The rigors of Association to Advance Collegiate Schools of Business (AACSB) accreditation reporting send many schools of business on a search for a software solution to help them. Here, Frederick San Mateo, Senior Business Analyst at Johns Hopkins Carey Business School, and Erin Doolittle, Special Projects Manager at the College of Business & Economics in California State University, Los Angeles, share their experiences in using Faculty Success (formerly Digital Measures) by Watermark for AACSB reporting.
Background: Johns Hopkins Carey Business School
Based in Baltimore, MD, there are nine divisions within Johns Hopkins University, including the Carey Business School. The business school has 88 full-time and 49 part-time faculty, as well as over 2,000 students. John Hopkins Carey Business School is in the process of seeking accreditation for the first time from the AACSB, with a site visit from the AACSB scheduled for November of 2016.
Seeking initial AACSB accreditation was a large undertaking, made even more challenging by an accelerated time frame (15 months) requested by the dean of the Carey Business School. In order to meet that timeline, the project began with a comprehensive data entry initiative, in which graduate students entered faculty CV data into Faculty Success (formerly Digital Measures) and then aimed to validate and fill in missing information.
San Mateo’s team found there was still incomplete data, so every month throughout the project they ran a report to review what was missing and request that faculty update it as needed.
In addition to working with the faculty to collect data, San Mateo’s team also pulled relevant data from their internal registrar and HR systems to fill in missing data or validate discrepancies. During this process, the team discovered a number of nuances that needed addressing so that reports would be accurate and complete. For example, part-time faculty were only shown as “active” when they got paid, so there were times when these faculty were unintentionally excluded from reports.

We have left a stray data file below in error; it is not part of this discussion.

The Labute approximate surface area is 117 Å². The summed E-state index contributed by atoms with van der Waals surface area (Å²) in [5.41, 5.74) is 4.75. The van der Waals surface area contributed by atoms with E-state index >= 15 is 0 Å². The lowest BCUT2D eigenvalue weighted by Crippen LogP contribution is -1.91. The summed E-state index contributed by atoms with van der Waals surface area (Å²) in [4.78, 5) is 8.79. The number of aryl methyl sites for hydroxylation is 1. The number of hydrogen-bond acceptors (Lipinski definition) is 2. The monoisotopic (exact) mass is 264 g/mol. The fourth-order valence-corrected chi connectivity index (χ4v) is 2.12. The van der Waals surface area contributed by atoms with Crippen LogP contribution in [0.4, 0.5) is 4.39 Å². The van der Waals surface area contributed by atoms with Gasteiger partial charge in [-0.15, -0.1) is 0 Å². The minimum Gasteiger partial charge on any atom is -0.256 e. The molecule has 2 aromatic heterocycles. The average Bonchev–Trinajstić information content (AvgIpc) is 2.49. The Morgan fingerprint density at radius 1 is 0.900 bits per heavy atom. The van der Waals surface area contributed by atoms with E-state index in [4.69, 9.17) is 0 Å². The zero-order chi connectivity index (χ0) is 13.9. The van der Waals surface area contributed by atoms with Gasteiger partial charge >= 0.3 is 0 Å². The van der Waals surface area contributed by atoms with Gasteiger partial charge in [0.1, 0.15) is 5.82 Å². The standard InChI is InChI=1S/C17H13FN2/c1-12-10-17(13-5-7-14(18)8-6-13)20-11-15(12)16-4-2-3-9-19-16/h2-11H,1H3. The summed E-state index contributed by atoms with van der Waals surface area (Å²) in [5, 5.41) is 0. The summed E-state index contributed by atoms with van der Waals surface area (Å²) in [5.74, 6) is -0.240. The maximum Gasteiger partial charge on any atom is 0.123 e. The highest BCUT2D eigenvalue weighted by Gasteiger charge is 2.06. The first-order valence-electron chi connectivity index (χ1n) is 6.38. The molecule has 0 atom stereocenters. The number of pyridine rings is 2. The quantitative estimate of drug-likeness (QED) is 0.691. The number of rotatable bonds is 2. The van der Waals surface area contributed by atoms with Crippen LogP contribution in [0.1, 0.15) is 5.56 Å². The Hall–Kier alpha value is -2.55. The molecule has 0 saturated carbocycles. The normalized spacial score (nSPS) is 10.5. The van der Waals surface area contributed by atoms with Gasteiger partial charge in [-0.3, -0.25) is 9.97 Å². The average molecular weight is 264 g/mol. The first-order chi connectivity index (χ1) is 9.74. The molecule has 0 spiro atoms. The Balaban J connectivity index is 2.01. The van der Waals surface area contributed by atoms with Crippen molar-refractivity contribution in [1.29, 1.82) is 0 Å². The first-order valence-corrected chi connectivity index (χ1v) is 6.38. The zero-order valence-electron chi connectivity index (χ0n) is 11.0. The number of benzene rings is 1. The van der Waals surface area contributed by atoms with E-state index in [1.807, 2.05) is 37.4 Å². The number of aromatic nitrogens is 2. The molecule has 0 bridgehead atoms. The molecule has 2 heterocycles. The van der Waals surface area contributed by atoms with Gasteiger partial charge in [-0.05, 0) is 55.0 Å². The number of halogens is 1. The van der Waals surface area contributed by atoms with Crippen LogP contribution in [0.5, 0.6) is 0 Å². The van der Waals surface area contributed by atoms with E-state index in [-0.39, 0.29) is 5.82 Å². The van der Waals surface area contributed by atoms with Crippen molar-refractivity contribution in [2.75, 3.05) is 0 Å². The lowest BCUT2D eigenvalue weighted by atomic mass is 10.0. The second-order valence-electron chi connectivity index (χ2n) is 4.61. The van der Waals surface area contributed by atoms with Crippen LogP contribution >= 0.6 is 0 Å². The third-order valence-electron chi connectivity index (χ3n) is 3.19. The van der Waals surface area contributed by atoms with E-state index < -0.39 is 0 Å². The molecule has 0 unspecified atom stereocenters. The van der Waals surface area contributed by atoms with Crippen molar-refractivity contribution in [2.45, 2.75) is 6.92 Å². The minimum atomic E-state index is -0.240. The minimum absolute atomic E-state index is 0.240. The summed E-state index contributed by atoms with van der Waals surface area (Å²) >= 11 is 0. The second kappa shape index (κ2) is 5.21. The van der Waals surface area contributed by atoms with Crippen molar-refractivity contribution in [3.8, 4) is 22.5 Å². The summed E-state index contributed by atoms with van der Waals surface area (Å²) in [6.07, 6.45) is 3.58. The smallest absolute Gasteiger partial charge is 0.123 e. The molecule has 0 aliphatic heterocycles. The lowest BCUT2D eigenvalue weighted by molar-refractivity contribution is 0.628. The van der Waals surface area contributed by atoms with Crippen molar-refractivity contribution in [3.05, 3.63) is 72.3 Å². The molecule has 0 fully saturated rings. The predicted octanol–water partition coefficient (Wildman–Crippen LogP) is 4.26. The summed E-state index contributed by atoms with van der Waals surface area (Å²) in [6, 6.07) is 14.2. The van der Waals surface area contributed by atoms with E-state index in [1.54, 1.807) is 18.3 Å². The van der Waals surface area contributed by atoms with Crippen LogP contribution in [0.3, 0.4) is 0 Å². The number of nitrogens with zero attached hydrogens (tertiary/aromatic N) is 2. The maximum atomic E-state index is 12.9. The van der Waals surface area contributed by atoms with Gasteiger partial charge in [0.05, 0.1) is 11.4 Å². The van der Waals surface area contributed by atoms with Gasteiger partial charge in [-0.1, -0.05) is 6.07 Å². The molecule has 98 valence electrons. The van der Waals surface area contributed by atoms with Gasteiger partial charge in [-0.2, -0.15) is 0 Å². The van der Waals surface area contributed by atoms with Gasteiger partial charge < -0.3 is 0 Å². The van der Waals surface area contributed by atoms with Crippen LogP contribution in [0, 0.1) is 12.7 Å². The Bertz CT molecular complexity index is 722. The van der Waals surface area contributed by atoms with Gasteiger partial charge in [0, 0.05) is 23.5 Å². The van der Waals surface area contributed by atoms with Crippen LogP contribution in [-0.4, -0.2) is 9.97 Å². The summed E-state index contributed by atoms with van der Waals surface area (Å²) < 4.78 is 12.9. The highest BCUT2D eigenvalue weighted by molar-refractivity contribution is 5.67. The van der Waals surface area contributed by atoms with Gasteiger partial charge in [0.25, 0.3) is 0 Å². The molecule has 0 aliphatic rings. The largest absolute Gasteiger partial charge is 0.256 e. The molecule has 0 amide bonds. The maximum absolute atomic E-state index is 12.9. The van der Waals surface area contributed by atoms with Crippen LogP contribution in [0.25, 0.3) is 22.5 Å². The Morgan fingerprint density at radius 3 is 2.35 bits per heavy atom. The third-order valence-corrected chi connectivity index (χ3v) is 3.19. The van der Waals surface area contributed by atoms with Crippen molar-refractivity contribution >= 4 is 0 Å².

To ensure data quality, they created a process and checklist of procedures to perform before they generated AASCB reports, to make certain they had the data needed, such as accounting for all part-time faculty, excluding guest lecturers.
The final step in striving for accuracy was having the faculty validate their own records and enter any outstanding data. Although they didn’t want to burden faculty, and as such had already done most of the data entry for them, San Mateo’s team believed that faculty involvement in their records was a crucial step to data quality. The dean helped toward this effort, understanding the accelerated timeline and the need for everyone to participate, by making all future annual reviews based only on data entered into Faculty Success (formerly Digital Measures). This proved a great incentive for faculty to double check and update their own records.
Thanks to the team’s methodical data collection and entry processes, along with the flexibility of Faculty Success (formerly Digital Measures), Johns Hopkins Carey Business School is confident going into its first AACSB accreditation and well-positioned for future reporting needs.
Background: California State University, Los Angeles College of Business & Economics (CBE)